This is me on my way to a surf lesson in Cornwall, UK. All looks fine here, but a few minutes later it was a chaotic floundering of limbs and board! My dog Rufus was uninterested!
I am one of a large army of enthusiastic amateur photographers having forever loved form, structure, colour, light and composition. I have often indulged myself in projects, whether getting up early for the golden dawn light or standing roadside at dusk capturing light trails on busy streets. Holidays and walks have frequently entailed my wife and son patiently waiting for me to catch up as I lagged behind finding new subjects, views and angles, and more recently I have subjected my wife to disturbed nights as I head out in the early hours to point my camera at the stars!
I can't say I have a speciality in any way as I've enjoyed landscape, macro, sports, portraiture, studio and night-time projects though the last few years have seen me take more B&W as well as astro/nightscapes. A small handful of commissions and one wedding is the limit of my semi-professional work. Recently becoming more of a technical photographer (necessary of course with astro as well as fine art) I have always paid attention to colour temperature (white balance), depth of field (via aperture control), shutter speed and also some of the core tenants of composition such as lighting (front, side, back-lit/rim lighting), the rule of thirds (with the subject on a third axis, either horizontal or vertical) and leading lines (visual cues drawing your eye to the main subject). I try to leave post processing to a minimum though use Photoshop and Lightroom to carry out some cropping, levels and curves (black, white and tonal adjustments), dodging & burning, saturation (colour) and sharpening. I also use DXO's Viveza for localised image enhancements and their SilverFX for black and white adjustments.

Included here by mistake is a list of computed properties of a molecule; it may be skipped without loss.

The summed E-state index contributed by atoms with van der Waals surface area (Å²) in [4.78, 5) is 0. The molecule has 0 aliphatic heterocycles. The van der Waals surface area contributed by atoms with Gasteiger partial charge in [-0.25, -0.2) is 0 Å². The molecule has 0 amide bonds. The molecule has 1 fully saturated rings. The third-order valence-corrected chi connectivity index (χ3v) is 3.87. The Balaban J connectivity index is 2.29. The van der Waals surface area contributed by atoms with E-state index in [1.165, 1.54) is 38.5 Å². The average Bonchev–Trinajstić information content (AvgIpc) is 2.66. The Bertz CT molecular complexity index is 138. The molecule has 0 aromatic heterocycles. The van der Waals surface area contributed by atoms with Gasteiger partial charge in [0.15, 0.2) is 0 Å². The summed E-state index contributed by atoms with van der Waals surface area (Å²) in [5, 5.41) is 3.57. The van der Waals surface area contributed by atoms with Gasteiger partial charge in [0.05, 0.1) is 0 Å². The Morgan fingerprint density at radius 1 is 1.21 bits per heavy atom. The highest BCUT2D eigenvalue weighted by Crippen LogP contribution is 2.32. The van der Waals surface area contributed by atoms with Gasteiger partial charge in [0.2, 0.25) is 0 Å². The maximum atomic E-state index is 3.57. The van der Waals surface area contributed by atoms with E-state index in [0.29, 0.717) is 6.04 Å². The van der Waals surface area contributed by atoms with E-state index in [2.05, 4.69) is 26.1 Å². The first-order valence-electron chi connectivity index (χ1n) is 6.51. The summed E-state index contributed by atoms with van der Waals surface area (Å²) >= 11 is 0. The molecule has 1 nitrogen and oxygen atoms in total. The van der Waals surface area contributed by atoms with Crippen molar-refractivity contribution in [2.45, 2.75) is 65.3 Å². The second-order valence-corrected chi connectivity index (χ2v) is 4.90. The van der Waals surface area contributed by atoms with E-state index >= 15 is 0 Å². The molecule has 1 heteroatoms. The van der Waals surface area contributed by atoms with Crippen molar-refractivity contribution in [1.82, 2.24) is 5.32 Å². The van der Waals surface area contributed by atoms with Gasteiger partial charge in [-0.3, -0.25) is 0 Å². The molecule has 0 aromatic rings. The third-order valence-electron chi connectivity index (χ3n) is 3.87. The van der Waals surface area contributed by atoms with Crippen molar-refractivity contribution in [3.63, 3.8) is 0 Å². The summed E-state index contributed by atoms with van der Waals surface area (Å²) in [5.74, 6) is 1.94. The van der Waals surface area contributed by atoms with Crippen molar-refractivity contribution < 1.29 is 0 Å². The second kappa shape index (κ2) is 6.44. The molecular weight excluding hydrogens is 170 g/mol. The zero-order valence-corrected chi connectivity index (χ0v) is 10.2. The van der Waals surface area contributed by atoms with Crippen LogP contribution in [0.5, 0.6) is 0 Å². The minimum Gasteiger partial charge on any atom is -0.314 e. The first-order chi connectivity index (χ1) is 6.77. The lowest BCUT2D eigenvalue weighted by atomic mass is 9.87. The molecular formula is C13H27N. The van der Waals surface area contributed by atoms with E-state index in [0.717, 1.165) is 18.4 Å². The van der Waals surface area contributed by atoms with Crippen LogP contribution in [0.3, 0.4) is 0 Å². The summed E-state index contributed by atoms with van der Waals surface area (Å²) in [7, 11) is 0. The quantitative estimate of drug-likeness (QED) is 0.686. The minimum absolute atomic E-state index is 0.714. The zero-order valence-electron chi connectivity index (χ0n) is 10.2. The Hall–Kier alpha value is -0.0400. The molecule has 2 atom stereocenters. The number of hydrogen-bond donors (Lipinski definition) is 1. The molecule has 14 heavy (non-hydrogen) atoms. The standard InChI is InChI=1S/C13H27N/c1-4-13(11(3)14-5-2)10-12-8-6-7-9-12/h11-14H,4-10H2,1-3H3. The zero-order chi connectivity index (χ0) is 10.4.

As mentioned, black and white photography has become something of a passion. The tones of grey from black to white can bring out the senses of contrast and shadows, emphasise shapes and lines, and create a stronger connection to an image. Sometimes colour can be a distraction. "When you photograph people in colour you photograph their clothes. When you photograph people in black and white you photograph their souls", Ted Grant.
And of course, if the subject or composition doesn't stand up, no amount of digital help will improve the image. Another quote, this time from Ansel Adams "A good photograph is knowing where to stand".
As for equipment, I have used a number of cameras ranging from mobile phone cameras (always great for that moment), compacts (Rollei and Canon), bridge (Sony) to full frame cameras with my current kit being the Canon R5 mirrorless with RF15-35mm, RF24-105mm, RF85mm and RF100-400mm lenses, as well as tripods and monopods. I also use a selection of filters (ND, graduated ND, polariser) made by Urth.